Forbes followed that success by directing two of his own screenplays, eliciting a fine performance from Leslie Caron facing pregnancy alone in "The L-Shaped Room" (1962) and orchestrating the remarkable, suspense-filled thriller "Seance on a Wet Afternoon" (1964). Though the latter film earned Kim Stanley a Best Actress Oscar nomination for her Method acting, Attenborough as the docile, defeated husband was by far the better of the two leads. "King Rat" (1965), starring George Segal, took Forbes stateside to direct his adaptation of the James Clavell novel and was praised for its many exciting scenes and thoughtful presentation of the effect of captivity on Allied prisoners during World War II. "The Whisperers" (1967) featured Dame Edith Evans' searing portrait of a dotty old lady struggling to stand tall in the face of a hurricane wind of ill-fortune, although the writer-director went for the tear ducts at every possible occasion. The melodrama as a whole may have fallen short of the desired mark, but Evans' riveting performance (one of her best on screen) elevated the film to a work of importance.

In 1969 Forbes accepted the post of production chief at London's EMI-Elstree Studios, which had just swallowed up the Associated British Picture Corporation. Though responsible for a number of notable films during his tenure (Richard Fuest's "And Soon the Darkness" and Leonard Jeffries' "The Railway Children" in 1970 and Joseph Losey's "The Go-Between" and the ballet film "The Tales of Beatrix Potter" in 1971), he encountered hostility for his humane but unwise refusal to downsize, resigning in March 1971 to concentrate on his writing. Since then, he has directed such popular films as "The Stepford Wives" (1974) and the ill-advised sequel "International Velvet" (1978), which he also wrote and produced. Forbes adapted his own best-selling novel "The Endless Game," directing it as a 1990 Showtime cable movie starring George Segal, and collaborated with William Boyd and William Goldman on the screenplay for Attenborough's biopic "Chaplin" (1992). Accused of having no dominant themes or personal style in his films, he has consistently proved himself an actor's director, coaxing fine performances from many of his leads, several of whom (i.e., Caron, Stanley, Evans, Attenborough) have won awards for their work.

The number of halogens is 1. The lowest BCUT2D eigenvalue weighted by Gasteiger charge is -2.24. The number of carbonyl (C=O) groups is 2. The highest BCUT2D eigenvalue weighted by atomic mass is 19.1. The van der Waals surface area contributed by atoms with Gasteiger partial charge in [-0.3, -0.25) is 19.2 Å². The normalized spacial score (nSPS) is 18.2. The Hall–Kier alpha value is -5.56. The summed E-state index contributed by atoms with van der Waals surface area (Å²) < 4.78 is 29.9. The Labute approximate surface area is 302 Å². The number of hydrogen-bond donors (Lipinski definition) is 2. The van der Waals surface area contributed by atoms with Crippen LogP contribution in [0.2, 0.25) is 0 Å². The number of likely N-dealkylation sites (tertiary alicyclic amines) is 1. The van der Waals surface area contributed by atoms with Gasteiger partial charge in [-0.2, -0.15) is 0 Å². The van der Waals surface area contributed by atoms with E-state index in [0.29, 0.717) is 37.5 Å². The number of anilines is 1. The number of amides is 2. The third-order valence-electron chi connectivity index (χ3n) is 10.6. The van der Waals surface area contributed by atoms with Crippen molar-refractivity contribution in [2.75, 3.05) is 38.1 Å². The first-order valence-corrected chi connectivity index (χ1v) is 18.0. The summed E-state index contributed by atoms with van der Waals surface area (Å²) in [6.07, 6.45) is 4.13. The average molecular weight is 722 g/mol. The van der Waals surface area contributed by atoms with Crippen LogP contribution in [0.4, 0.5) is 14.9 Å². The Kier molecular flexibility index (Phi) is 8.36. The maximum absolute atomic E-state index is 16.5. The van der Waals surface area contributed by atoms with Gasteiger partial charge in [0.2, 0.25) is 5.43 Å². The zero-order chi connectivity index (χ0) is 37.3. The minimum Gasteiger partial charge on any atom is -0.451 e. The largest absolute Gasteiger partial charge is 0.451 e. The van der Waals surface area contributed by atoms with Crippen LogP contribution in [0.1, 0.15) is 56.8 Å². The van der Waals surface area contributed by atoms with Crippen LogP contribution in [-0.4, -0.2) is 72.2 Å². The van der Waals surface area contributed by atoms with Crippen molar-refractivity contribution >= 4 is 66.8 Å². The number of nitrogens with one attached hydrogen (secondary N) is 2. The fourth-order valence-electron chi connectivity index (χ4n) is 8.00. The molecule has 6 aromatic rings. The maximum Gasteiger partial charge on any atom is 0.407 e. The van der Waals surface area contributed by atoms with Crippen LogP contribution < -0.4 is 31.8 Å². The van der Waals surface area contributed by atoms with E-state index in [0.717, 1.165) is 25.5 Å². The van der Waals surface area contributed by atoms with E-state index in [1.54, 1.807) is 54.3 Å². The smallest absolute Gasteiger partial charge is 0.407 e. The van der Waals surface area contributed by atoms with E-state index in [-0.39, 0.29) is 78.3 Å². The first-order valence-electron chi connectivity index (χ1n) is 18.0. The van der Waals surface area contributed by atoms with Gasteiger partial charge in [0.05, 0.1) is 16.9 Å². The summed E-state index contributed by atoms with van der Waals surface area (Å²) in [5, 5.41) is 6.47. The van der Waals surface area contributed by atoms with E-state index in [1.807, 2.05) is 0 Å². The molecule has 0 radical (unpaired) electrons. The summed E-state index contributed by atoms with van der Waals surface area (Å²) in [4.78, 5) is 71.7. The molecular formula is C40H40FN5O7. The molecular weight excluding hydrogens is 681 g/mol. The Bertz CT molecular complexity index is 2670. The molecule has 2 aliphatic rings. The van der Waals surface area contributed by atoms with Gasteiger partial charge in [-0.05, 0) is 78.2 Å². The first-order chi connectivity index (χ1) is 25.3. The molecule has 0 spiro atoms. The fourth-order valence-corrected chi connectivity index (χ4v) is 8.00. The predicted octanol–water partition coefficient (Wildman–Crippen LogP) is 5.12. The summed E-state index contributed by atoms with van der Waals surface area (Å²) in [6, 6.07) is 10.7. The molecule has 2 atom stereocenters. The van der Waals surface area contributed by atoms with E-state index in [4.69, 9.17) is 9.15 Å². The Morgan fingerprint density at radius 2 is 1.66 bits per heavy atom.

Filmography

 

Director (Feature Film)

The Endless Game (1990)
Director
The Naked Face (1985)
Director
Better Late Than Never (1983)
Director
Sunday Lovers (1981)
Director (English Segment)
International Velvet (1979)
Director
The Slipper and the Rose (1976)
Director
The Stepford Wives (1975)
Director
The Raging Moon (1970)
Director
The Madwoman of Chaillot (1969)
Director
Deadfall (1968)
Director
The Whisperers (1967)